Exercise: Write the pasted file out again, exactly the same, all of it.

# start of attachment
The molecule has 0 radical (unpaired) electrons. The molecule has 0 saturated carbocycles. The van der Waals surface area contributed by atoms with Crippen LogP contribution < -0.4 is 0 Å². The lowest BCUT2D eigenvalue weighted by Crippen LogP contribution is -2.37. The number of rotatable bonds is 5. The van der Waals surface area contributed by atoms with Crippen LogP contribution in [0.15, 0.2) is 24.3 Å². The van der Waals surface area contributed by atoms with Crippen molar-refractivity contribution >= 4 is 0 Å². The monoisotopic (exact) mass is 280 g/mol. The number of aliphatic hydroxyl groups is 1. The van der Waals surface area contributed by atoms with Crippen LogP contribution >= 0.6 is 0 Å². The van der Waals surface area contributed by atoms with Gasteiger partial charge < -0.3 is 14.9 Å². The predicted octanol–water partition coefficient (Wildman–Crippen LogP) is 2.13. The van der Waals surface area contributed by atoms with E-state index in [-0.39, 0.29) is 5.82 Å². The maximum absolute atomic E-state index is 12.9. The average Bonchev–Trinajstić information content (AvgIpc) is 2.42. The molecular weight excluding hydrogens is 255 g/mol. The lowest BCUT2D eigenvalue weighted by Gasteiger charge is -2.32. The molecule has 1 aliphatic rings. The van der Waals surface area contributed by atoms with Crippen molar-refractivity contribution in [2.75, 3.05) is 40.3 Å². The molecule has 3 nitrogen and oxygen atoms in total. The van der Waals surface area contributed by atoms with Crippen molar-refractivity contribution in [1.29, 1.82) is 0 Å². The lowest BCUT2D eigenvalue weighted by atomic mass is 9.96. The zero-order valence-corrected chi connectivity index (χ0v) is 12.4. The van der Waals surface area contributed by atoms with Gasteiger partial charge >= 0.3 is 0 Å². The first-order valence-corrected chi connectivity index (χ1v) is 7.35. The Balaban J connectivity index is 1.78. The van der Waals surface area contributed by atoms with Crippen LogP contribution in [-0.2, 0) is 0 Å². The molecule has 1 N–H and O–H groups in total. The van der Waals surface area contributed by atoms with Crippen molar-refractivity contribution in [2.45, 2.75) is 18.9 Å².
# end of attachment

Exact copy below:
The molecule has 0 radical (unpaired) electrons. The molecule has 0 saturated carbocycles. The van der Waals surface area contributed by atoms with Crippen LogP contribution < -0.4 is 0 Å². The lowest BCUT2D eigenvalue weighted by Crippen LogP contribution is -2.37. The number of rotatable bonds is 5. The van der Waals surface area contributed by atoms with Crippen LogP contribution in [0.15, 0.2) is 24.3 Å². The van der Waals surface area contributed by atoms with Crippen molar-refractivity contribution >= 4 is 0 Å². The monoisotopic (exact) mass is 280 g/mol. The number of aliphatic hydroxyl groups is 1. The van der Waals surface area contributed by atoms with Crippen LogP contribution >= 0.6 is 0 Å². The van der Waals surface area contributed by atoms with Gasteiger partial charge < -0.3 is 14.9 Å². The predicted octanol–water partition coefficient (Wildman–Crippen LogP) is 2.13. The van der Waals surface area contributed by atoms with E-state index in [-0.39, 0.29) is 5.82 Å². The maximum absolute atomic E-state index is 12.9. The average Bonchev–Trinajstić information content (AvgIpc) is 2.42. The molecular weight excluding hydrogens is 255 g/mol. The lowest BCUT2D eigenvalue weighted by Gasteiger charge is -2.32. The molecule has 1 aliphatic rings. The van der Waals surface area contributed by atoms with Crippen molar-refractivity contribution in [2.75, 3.05) is 40.3 Å². The molecule has 3 nitrogen and oxygen atoms in total. The van der Waals surface area contributed by atoms with Crippen molar-refractivity contribution in [1.29, 1.82) is 0 Å². The lowest BCUT2D eigenvalue weighted by atomic mass is 9.96. The zero-order valence-corrected chi connectivity index (χ0v) is 12.4. The van der Waals surface area contributed by atoms with Gasteiger partial charge >= 0.3 is 0 Å². The first-order valence-corrected chi connectivity index (χ1v) is 7.35. The Balaban J connectivity index is 1.78. The van der Waals surface area contributed by atoms with Crippen LogP contribution in [-0.2, 0) is 0 Å². The molecule has 1 N–H and O–H groups in total. The van der Waals surface area contributed by atoms with Crippen molar-refractivity contribution in [2.45, 2.75) is 18.9 Å².